When many countries are willing to import goods and services from a given country, higher demand for the exporting country’s currency rises. 

The greater the demand, the higher the exchange rate. Hence, an INCREASE in demand leads to an APPRECIATION of the exchange rate. 

Appreciation of the exchange rate makes imports costlier as foreign countries have to pay more to get the same amount as the target currency. 

Few people want to buy its currency when a country’s export demand decreases. 

A DECREASE in demand leads to the DEPRECIATION of the exchange rate. Depreciation makes imports cheaper as less money has to be paid in exchange for foreign currency. 

Floating exchange rates rely on the overall market sentiment since that determines the extent to which imports from a given country are demanded. 

Prevailing uncertainty regarding the target country’s government or economy will lead to a fall in demand, thereby depreciating the currency. 

Positive growth prospects will lead to more foreign countries lining up for imports, increasing demand, thereby appreciating the currency.

It can be understood that whatever the exchange rate is, that is only due to operative market conditions and not due to the influence of central banks or governments.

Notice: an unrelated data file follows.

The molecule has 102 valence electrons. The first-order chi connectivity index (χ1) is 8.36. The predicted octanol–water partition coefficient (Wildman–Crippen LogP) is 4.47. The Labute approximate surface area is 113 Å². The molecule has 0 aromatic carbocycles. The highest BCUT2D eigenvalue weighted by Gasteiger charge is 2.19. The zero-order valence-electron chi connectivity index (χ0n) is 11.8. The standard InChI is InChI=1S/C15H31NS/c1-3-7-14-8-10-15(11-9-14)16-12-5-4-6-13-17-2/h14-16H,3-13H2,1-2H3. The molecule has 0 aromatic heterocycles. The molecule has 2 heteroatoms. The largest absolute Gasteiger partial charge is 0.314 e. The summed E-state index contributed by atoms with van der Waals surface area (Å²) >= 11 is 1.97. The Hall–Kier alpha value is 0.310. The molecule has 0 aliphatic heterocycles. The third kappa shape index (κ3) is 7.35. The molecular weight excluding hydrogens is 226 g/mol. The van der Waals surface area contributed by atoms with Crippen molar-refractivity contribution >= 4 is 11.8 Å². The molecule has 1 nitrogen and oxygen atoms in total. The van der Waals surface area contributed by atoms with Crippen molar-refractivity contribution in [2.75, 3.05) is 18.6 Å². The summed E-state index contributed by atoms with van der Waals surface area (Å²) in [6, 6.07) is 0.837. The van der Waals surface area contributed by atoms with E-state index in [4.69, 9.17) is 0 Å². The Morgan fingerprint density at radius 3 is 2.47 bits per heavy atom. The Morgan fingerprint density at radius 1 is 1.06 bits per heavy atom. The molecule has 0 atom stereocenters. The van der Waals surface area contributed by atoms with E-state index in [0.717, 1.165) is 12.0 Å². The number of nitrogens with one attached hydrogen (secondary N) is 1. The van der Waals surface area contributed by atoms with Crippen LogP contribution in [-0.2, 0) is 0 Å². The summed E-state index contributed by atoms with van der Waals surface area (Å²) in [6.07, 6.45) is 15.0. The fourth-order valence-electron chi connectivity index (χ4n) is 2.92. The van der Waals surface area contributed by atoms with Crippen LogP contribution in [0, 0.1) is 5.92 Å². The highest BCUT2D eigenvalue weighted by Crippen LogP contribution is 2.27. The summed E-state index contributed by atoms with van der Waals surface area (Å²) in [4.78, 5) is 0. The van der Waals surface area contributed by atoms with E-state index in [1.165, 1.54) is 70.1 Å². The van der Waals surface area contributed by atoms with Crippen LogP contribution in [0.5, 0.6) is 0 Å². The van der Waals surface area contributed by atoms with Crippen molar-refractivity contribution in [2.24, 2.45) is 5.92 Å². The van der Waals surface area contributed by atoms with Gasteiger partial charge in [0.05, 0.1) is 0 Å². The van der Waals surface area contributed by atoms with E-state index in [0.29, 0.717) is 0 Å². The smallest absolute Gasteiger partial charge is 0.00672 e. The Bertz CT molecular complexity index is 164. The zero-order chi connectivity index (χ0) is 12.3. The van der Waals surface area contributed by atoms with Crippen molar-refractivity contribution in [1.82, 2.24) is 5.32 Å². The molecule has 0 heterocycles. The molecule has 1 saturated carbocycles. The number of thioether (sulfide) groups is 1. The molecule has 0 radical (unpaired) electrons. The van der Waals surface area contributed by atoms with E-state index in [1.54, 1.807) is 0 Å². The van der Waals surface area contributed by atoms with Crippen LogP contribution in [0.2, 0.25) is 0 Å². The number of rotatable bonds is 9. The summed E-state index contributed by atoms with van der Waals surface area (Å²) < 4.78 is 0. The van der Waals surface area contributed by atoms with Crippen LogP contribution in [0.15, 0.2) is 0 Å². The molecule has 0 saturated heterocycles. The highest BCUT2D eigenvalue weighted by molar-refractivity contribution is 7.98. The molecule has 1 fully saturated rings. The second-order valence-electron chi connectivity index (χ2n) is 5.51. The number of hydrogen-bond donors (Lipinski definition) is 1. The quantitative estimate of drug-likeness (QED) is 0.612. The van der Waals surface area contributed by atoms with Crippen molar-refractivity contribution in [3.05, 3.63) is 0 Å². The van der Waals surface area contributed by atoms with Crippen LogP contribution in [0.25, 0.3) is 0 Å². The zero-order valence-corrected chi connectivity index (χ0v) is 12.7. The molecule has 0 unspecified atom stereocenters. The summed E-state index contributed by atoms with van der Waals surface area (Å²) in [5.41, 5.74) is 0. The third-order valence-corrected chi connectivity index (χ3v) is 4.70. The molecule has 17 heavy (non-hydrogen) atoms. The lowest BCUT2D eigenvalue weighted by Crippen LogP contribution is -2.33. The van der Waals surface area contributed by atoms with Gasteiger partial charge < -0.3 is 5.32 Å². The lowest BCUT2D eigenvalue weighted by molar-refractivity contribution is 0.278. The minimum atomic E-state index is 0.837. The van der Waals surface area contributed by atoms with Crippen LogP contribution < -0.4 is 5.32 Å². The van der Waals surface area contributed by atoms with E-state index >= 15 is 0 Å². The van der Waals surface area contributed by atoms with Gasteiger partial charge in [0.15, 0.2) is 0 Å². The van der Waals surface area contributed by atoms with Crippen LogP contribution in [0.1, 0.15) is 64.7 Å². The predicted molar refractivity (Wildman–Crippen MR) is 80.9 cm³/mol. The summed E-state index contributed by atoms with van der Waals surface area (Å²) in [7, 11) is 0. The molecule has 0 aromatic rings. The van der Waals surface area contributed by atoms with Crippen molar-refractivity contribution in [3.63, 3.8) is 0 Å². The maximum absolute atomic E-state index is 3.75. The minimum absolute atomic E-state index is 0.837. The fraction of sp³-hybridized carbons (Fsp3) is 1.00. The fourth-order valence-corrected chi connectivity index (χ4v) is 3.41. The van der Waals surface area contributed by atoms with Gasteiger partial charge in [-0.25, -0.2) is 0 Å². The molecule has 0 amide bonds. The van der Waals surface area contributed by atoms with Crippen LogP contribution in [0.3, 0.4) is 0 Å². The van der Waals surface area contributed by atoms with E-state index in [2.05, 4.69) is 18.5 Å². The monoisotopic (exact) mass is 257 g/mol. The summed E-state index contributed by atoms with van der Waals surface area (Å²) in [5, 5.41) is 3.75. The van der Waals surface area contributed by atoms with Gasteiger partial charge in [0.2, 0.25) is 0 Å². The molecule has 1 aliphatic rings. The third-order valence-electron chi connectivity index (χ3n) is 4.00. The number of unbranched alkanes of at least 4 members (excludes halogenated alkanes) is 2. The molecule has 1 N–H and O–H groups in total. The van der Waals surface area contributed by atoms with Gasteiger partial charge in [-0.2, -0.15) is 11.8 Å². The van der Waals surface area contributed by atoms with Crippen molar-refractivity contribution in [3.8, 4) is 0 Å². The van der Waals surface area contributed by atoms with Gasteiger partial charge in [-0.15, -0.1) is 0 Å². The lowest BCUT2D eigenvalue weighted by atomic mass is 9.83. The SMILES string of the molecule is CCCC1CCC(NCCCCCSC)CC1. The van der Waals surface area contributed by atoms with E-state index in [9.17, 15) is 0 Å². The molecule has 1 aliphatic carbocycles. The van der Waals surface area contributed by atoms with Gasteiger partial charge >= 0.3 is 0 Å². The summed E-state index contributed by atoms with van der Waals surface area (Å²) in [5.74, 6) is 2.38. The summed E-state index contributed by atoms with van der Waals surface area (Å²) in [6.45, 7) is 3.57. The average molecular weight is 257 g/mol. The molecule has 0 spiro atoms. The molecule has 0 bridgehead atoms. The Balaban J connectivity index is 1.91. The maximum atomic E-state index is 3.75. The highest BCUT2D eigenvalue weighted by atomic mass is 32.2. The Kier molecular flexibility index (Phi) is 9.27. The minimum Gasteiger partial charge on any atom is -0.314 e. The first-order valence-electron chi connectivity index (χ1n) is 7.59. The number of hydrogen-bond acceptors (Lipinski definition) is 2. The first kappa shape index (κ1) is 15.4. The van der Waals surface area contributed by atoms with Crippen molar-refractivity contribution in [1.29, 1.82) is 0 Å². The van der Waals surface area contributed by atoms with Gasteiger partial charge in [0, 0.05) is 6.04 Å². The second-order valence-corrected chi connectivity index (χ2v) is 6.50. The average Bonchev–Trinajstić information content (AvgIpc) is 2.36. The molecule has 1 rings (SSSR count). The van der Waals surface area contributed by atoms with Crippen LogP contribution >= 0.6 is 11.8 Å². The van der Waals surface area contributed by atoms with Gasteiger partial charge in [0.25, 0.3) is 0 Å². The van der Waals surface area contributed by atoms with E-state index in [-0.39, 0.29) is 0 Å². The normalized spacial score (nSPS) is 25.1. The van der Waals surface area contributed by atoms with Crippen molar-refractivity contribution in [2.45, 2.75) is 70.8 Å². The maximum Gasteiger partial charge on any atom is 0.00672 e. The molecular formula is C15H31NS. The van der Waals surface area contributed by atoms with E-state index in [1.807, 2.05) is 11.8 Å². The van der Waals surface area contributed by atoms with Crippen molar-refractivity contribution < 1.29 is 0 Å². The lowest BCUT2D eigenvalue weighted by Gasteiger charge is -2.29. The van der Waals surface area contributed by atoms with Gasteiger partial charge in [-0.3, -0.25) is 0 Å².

Numerous countries use the floating exchange rate system to assign a value to their respective currencies.

Government Impact on Floating Exchange Rates

Most exchange rate systems, apart from the purely fixed one, include some degree of involvement from the government to ensure the currency remains at a value that promotes international trade to boost the national economy

Governments often indirectly control their country’s exchange rate by altering key policies. An example of such a policy is the interest rate prescribed in the monetary policy.

The interest rate dictated by the central bank is the interest it charges to other banks in the country as the cost of lending. The magnitude of spending depends significantly on this rate as numerous investments include a debt component, either on the buy- or sell-side.